Data Source: Bloomberg
First Quarter 2019 Market Commentary – Pull the Chute!
Source: pxhere.com. Labeled for reuse.
As of the time of this writing, ‘Brexit’ has not been resolved, even though March 29 was the deadline for the United Kingdom to withdraw from the European Union.
Plenty of issues surfaced during the first quarter (more on those below) that drove diverging movements between global stock markets (indices strongly up) and global bond markets (yield sharply down).
But the unresolved Brexit negotiations remain front-and-center. Failing a desperate effort by UK Prime Minister Theresa May to put her negotiated deal up for an unprecedented fourth vote – it seems Parliament will not vote on an exit arrangement by the new April 12 deadline. And a long-term extension seems the new base-case scenario, as neither the UK nor the EU want to experience a ‘Hard Brexit.’
Or so you would think. Watching the Brexit drama play out reminds us of a scene from the 1991 movie Point Break. Towards the end, Johnny Utah (Keanu Keeves) jumps out of a plane, wearing no parachute, to chase after Bodhi (Patrick Swayze). Utah catches Bodhi mid-flight and points a gun to his head demanding information. A ‘game of chicken’ ensues with Utah pulling the chute before both hitting the ground. At the end of the scene, Bodhi won the game of chicken.
PM May made repeated attempts to push her negotiated Brexit deal through Parliament with unsuccessful (and some would argue humiliating) results despite pointing a metaphorical gun to Parliament’s head – using threats of a Hard Brexit, new elections, a new Brexit referendum, and the prospects of a long-drawn out delay that would produce no Brexit.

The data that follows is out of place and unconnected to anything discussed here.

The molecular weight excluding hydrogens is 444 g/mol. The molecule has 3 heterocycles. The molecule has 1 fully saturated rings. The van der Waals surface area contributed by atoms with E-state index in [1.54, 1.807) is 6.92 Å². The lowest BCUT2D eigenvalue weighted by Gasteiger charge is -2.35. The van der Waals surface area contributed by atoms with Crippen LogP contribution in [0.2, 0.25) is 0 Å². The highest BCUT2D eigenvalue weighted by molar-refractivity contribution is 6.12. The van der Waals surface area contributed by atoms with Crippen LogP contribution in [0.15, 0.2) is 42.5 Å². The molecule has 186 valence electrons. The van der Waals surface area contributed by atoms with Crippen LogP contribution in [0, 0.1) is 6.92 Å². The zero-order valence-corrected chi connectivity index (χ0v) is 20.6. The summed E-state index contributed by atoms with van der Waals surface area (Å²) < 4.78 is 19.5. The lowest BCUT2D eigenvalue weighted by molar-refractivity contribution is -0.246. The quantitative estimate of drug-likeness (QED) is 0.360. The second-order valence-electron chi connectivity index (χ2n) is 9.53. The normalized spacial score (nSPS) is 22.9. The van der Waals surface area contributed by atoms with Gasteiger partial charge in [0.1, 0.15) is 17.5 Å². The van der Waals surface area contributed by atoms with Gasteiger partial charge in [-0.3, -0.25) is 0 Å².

But Parliament is refusing to pull the chute – as Brexiteer MPs refuse to cede ground on an open Irish border, payments into the EU budget, and guarantee of EU citizens’ rights.
The EU appears to be emerging as the winning party in these negotiations: The longer the process drags on, the more likely a soft or no Brexit scenario is the outcome. However, any delay beyond April could result in the U.K. participating in European Parliamentary elections this May – not something the EU wants.
The EU has been positioning for a hard Brexit scenario, despite the damage to German exports into the U.K. resulting from a no-deal Brexit. Given how Brexit is currently playing out, we overestimated the UK’s negotiating stance versus Europe – possibly because we underappreciated European concerns over the rise of populist movements.
According to Bloomberg (“Populists and Authoritarians Have Taken Over the World Economy”), almost 70% of the G-20 countries’ GDP is “under the governance of either populist rulers in democracies or non-democratic regimes…a jump from 33% in 2016.”
Contending with movements like Italian politics and France’s Yellow Vest protests, and facing the prospect of more populist party representation following this spring’s European Parliament elections, Europe is willing to risk a no-deal Brexit to get its member countries to toe the line.